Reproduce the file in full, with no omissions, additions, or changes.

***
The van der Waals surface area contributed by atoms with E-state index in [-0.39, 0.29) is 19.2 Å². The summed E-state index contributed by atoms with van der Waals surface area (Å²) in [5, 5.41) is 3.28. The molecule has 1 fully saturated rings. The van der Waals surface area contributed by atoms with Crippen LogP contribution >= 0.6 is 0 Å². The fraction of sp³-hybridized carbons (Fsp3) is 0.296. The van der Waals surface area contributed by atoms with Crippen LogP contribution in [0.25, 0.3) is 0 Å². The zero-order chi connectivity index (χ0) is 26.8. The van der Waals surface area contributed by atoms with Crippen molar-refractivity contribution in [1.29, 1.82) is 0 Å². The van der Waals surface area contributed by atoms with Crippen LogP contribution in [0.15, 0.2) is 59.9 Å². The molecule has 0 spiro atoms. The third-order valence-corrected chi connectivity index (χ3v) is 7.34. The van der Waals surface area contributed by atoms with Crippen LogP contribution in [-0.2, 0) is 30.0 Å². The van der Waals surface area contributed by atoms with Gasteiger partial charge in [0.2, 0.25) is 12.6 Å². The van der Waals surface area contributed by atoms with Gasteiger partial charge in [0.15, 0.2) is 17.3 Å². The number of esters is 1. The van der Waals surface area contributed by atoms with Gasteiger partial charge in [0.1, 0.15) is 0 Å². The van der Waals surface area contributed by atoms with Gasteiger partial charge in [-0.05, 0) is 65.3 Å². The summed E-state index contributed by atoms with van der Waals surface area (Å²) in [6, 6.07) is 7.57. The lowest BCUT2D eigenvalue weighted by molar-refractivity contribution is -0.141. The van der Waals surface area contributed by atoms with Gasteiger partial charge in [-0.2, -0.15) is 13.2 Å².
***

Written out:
The van der Waals surface area contributed by atoms with E-state index in [-0.39, 0.29) is 19.2 Å². The summed E-state index contributed by atoms with van der Waals surface area (Å²) in [5, 5.41) is 3.28. The molecule has 1 fully saturated rings. The van der Waals surface area contributed by atoms with Crippen LogP contribution >= 0.6 is 0 Å². The fraction of sp³-hybridized carbons (Fsp3) is 0.296. The van der Waals surface area contributed by atoms with Crippen LogP contribution in [0.25, 0.3) is 0 Å². The zero-order chi connectivity index (χ0) is 26.8. The van der Waals surface area contributed by atoms with Crippen molar-refractivity contribution in [1.29, 1.82) is 0 Å². The van der Waals surface area contributed by atoms with Crippen LogP contribution in [0.15, 0.2) is 59.9 Å². The molecule has 0 spiro atoms. The third-order valence-corrected chi connectivity index (χ3v) is 7.34. The van der Waals surface area contributed by atoms with Crippen LogP contribution in [-0.2, 0) is 30.0 Å². The van der Waals surface area contributed by atoms with Gasteiger partial charge in [0.2, 0.25) is 12.6 Å². The van der Waals surface area contributed by atoms with Gasteiger partial charge in [0.15, 0.2) is 17.3 Å². The number of esters is 1. The van der Waals surface area contributed by atoms with Gasteiger partial charge in [0.1, 0.15) is 0 Å². The van der Waals surface area contributed by atoms with Gasteiger partial charge in [-0.05, 0) is 65.3 Å². The summed E-state index contributed by atoms with van der Waals surface area (Å²) in [6, 6.07) is 7.57. The lowest BCUT2D eigenvalue weighted by molar-refractivity contribution is -0.141. The van der Waals surface area contributed by atoms with Gasteiger partial charge in [-0.2, -0.15) is 13.2 Å².